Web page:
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Assured shorthold tenancies and rent arrears
If you're the tenant of a private landlord and you have rent arrears, your landlord will probably try to evict you.
To do this, they will need to follow a procedure which involves getting a court order. They can't make you leave your home without getting a court order first, although in some cases you may want to leave before they do this.
If your landlord tries to force you to leave your home without getting a court order first, this is against the law.
Many tenants of private landlords are assured shorthold tenants.
Read this page to find out whether you're an assured shorthold tenant, what procedure your landlord has to use if they want to evict you and whether you can do anything to stop them.
You are likely be an assured shorthold tenant if:
- your tenancy started on or after 28 February 1997, and
- you pay rent to a private landlord, and
- you don't share any accommodation with your landlord.
With most assured shorthold tenancies, you will sign up for a fixed number of months to begin with. This is often for a period of six months but it can be longer. After this period comes to an end, if you and your landlord want to extend the tenancy you may:
- be asked to sign up for another fixed number of months, or
- extend the tenancy on a rolling basis, from one week or one month to the next, without signing a new tenancy agreement.
If you have signed up for a fixed number of months which has not yet come to an end, this is known as a fixed term assured shorthold tenancy.
If the fixed term tenancy has come to an end but the tenancy has continued on a rolling basis, this is known as a periodic assured shorthold tenancy.
Your landlord must issue you with a written notice to leave your home. For assured shorthold tenants, the notice could be either a section 21 notice or a notice seeking possession.
If your landlord gives you a section 21 notice this gives them an automatic right to possession of your home. They don't have to give a reason for wanting to evict you. A section 21 notice is often followed by an accelerated possession procedure.
Your landlord cannot serve a section 21 notice where:
- they have not protected your tenancy deposit in an approved scheme and given you information about this. This applies if you paid a deposit on or after 6 April 2007. If you paid a deposit before that date, it applies if your tenancy has been renewed since 6 April 2007,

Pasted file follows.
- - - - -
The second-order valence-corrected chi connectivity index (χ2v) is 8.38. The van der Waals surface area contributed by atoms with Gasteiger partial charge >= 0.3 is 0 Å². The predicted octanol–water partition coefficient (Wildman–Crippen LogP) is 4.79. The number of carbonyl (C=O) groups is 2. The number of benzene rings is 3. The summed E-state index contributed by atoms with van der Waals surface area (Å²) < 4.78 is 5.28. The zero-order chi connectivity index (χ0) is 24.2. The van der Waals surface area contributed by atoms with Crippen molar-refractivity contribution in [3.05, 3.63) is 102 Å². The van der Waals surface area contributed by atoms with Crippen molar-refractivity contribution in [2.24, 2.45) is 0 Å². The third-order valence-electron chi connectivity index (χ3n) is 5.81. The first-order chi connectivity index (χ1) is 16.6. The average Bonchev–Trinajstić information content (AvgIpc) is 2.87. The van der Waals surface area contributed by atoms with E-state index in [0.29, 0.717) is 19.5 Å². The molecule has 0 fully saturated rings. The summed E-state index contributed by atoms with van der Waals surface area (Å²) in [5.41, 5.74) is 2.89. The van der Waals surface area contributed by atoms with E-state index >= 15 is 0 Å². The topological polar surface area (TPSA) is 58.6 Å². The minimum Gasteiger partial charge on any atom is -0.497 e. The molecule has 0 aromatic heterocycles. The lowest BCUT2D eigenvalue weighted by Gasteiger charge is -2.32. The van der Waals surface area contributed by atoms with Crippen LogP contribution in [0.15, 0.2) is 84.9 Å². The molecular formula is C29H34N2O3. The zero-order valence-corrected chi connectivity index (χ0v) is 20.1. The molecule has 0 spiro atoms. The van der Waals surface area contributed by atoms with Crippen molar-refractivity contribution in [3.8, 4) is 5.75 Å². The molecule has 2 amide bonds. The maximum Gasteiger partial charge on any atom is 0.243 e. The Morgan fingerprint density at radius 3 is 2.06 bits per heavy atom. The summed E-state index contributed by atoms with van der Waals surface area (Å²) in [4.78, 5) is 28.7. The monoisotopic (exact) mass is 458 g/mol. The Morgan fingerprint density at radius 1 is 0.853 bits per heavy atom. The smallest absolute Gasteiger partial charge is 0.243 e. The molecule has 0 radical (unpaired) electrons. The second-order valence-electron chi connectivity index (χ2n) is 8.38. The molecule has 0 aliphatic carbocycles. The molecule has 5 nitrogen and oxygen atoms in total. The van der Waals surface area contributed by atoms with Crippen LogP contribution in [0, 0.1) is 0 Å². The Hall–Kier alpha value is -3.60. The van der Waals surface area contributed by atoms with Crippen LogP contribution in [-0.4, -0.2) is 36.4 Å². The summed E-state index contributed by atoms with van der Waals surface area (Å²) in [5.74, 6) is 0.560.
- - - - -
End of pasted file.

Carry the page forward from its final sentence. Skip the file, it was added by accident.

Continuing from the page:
- you live in a house in multiple occupation (HMO) for which a licence is needed but your landlord hasn't got one.
For more information about tenancy deposit schemes and when your landlord has to use one, see Tenancy deposits [ 230 kb].
For more information about houses in multiple occupation, see Student housing - living in a house in multiple occupation.
If your landlord gives you a notice seeking possession it means that they have to give a reason, called a ground for possession, for wanting to evict you, for example, rent arrears. A notice seeking possession is followed by the standard possession procedure.
How much notice will you get to leave?
If you receive a section 21 notice, it must give you at least two months' notice and say that possession is required. If the amount of time between your rent payments is longer than two months, the notice your landlord gives you must be as long as the time between rent payments. For example, if you pay your rent every three months, the notice must be three months' long.
If you receive a notice seeking possession and the reason given on the notice is rent arrears, the notice period must be for at least two weeks.
What happens when the notice runs out?
Once the notice period has run out, your landlord can apply to court for an order to evict you. This order is called a possession order.
The court will send you papers, informing you that your landlord has applied for a possession order. Sometimes, this will be the first warning you get that your landlord wants to evict you. This can be the case where the section 21 notice was given to you at the beginning of your fixed term tenancy. Your landlord might have done this because it would make it easier for them to evict you if they want to at the end of the tenancy.
There are two types of possession procedure - the accelerated possession procedure and the standard possession procedure.
The accelerated procedure allows your landlord to recover possession of your home more quickly than with the standard procedure. It is quicker because if your landlord meets certain requirements and the claim is not disputed, there will be no court hearing.
Many landlords use the accelerated possession procedure because it is more straightforward. However, under this procedure your landlord can only claim possession of your home - they cannot claim for anything else, such as rent arrears.
If your landlord wants to claim rent arrears they either have to use the standard possession procedure, or use the accelerated procedure to get the property back and make a separate court claim for the rent arrears.